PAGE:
WASHINGTON — The U.S. Air Force has officially abandoned a directive to get its F-35, F-22 and F-16 jets up to an 80 percent mission-capable rate after failing to meet that goal in fiscal 2019, the service’s presumptive chief of staff indicated Thursday.

According to written responses by Air Force Gen. Charles Q. Brown ahead of his May 7 confirmation hearing, “the F-16 mission capable rate reached a high of 75% in June 2019, the F-22 mission capable rate achieved a high of 68% in April 2019 and the F-35 mission capability rate climbed to a high of 74% in September 2019.”

However, data obtained exclusively by Air Force Times and Defense News revealed the mission-capable rates for those three aircraft over the whole of FY19 — while, in some cases, an improvement over the previous year — fell well short of the 80 percent goal mandated by then-Defense Secretary Jim Mattis in October 2018.

And the overall rates for the year were lower — in some cases, much lower — than the high-water marks cited by Brown.

The Air Force’s newest fighter jet, the F-35A conventional-takeoff-and-landing model, showed the most improvement, increasing from a mission-capable rate of about 50 percent in FY18 to 62 percent in FY19.

The F-16 mission-capable rate grew modestly, with the F-16C increasing from 70 percent in FY18 to 73 percent in FY19. The F-16D’s mission-capable rate rose from 66 percent to 70 percent over that time period.

However, the F-22’s mission-capable rate actually decreased from 52 percent in FY18 to 51 percent in FY19. This is likely due to the continued maintenance challenges after 17 Raptors were left behind at Tyndall Air Force Base, Florida, during Hurricane Michael in 2018, damaging a portion of the fleet.

Ultimately, Pentagon leadership decided not to renew the effort in FY20, Brown told the Senate Armed Services Committee.

“The Office of the Secretary of Defense determined the FY19 80-percent Mission Capable (MC) Rate initiative is not an FY20 requirement,” wrote Brown, who is currently the commander of Pacific Air Forces.

Instead, the Air Force has returned to its usual practice of letting commanders set their own readiness objectives, with no definitive requirements for mission-capable rates, he said.

“We continue to balance near term readiness recovery with investment long-term combat capability,” Brown said. “While maintaining all of our aging fleets are difficult and expensive, we continuously examine emerging technologies, commercial best practices, and other methods to reduce the sustainment costs for our Air Force.”

Although the services tried to meet Mattis’ 80 percent mandate, even after he resigned in December 2018, the goal was never popular among Air Force leadership.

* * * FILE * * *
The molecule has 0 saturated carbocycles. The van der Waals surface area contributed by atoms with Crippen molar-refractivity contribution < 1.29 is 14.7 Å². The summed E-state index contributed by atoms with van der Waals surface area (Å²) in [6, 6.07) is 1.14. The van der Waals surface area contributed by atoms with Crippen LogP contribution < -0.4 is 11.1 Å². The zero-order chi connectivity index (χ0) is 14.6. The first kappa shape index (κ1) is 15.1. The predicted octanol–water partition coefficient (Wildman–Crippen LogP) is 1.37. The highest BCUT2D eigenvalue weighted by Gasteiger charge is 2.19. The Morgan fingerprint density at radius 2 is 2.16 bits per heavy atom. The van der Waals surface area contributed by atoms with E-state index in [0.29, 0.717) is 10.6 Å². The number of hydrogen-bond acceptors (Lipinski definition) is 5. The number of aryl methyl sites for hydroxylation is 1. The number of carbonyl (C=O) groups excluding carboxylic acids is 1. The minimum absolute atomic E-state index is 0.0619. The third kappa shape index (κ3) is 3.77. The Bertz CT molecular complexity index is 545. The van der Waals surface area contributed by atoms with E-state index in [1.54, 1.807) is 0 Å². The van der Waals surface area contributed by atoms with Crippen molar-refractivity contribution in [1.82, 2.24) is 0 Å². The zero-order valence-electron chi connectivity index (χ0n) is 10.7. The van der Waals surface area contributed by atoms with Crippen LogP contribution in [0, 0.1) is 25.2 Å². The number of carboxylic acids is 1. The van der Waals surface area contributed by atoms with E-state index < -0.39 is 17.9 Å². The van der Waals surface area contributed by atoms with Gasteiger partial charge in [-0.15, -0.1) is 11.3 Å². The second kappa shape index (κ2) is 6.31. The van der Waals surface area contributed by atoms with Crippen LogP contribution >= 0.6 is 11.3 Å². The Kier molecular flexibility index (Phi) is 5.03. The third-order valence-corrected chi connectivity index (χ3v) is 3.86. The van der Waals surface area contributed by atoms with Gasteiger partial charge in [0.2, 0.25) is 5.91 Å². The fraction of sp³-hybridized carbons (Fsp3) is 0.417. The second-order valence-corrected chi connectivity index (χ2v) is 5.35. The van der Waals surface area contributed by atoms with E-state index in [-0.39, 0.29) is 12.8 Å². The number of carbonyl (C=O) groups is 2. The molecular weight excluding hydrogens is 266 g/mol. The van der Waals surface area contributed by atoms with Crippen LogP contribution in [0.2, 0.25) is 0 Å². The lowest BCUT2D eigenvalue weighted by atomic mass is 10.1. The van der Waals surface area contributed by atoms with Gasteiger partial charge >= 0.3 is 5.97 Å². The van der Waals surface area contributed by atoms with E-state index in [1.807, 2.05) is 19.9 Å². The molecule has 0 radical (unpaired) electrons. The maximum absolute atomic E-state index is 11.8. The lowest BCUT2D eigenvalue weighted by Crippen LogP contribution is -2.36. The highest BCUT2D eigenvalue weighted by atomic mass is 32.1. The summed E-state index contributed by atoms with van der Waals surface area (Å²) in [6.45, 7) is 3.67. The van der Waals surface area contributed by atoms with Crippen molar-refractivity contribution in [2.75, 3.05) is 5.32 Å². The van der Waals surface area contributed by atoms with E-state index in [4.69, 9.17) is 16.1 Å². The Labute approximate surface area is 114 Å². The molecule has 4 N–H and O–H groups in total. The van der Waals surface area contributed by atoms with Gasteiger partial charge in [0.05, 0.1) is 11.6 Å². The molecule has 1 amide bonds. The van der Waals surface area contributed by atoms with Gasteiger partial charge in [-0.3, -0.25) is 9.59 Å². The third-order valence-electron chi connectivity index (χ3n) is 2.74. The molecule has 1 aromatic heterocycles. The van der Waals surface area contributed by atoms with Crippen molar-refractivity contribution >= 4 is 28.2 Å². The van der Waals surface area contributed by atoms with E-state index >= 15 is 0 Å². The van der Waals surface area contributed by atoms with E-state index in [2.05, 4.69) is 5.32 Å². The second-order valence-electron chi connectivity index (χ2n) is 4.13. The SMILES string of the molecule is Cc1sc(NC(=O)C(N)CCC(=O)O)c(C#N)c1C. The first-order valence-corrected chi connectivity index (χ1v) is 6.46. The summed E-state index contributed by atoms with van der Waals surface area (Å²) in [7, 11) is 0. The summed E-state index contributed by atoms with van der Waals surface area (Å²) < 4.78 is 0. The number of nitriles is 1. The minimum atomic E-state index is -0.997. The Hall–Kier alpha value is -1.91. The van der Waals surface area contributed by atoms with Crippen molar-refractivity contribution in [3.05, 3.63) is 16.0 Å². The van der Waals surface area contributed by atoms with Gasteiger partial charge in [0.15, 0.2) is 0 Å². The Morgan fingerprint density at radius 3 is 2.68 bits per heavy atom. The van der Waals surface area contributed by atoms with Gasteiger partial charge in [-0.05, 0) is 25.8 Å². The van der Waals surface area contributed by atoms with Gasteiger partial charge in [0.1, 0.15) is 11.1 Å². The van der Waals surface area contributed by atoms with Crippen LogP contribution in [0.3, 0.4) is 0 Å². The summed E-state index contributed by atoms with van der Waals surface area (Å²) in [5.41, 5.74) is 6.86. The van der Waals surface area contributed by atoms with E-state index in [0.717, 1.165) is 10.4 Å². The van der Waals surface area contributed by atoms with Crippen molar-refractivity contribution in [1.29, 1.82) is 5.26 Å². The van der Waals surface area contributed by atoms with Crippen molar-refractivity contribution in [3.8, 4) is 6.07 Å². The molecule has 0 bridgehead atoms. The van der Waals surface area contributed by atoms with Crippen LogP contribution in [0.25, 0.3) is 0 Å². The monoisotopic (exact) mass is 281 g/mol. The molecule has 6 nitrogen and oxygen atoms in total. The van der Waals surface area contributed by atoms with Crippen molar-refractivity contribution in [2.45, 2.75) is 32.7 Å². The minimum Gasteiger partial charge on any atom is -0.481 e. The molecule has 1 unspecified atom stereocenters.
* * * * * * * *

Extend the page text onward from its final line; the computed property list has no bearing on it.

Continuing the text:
If confirmed by the Senate as the uniformed head of the Air Force, Brown will replace Gen. Dave Goldfein, who argued that the readiness of the service’s aircraft inventory could better be measured by other metrics.

In an interview with Air Force Times in August, Goldfein said readiness can truly be measured by how well the Air Force can carry out its missions, which requires more than mission-capable aircraft. It also requires trained and ready air crew, maintainers and other airmen as well as enough spare parts and resources, he said. Goldfein also cited increases in flying hours and pilot training as other indicators of progress.

Instead of driving toward an 80 percent mission-capable rate, the Air Force is implementing a new “strategic sustainment framework” that will aim to increase readiness by improving the service’s repair network and expanding the use of conditions-based maintenance, Brown wrote in his response to the SASC.

The service’s inspector general is also conducting a comprehensive classified review of readiness assessments across the Air Force, he said.

In his hearing, Brown reiterated the Air Force’s need to grow to 386 squadrons over the long term. When asked by Sen. Deb Fischer, R-Neb., whether the Air Force is now large enough to carry out the National Defense Strategy, Brown said: “To an extent.”

“In the immediate term, I think we are, but we’ve still got to be able to grow to the 386” squadrons, Brown said. “Anything less than 386 incurs risk.”

However, he acknowledged the Air Force may come close but might not completely meet that goal, which was first laid out by previous Air Force Secretary Heather Wilson. But the Air Force’s improved capabilities, including making better use of unmanned platforms, will help make up some of that difference, he said.

“We may be a little bit smaller than 386, but we’ll be more capable,” Brown said. “It’s not just the manned platforms; it’s also how we do manned-unmanned teaming. The XQ-58 Valkyrie [combat drone] is one of those systems that we can team up with, particularly some of our fifth-gen capability to increase our range, increase our awareness, to increase our strike capability.”

Valerie Insinna is Defense News' air warfare reporter. She previously worked the Navy/congressional beats for Defense Daily, which followed almost three years as a staff writer for National Defense Magazine. Prior to that, she worked as an editorial assistant for the Tokyo Shimbun’s Washington bureau.

Stephen Losey is the air warfare reporter for Defense News. He previously covered leadership and personnel issues at Air Force Times, and the Pentagon, special operations and air warfare at Military.com. He has traveled to the Middle East to cover U.S. Air Force operations.

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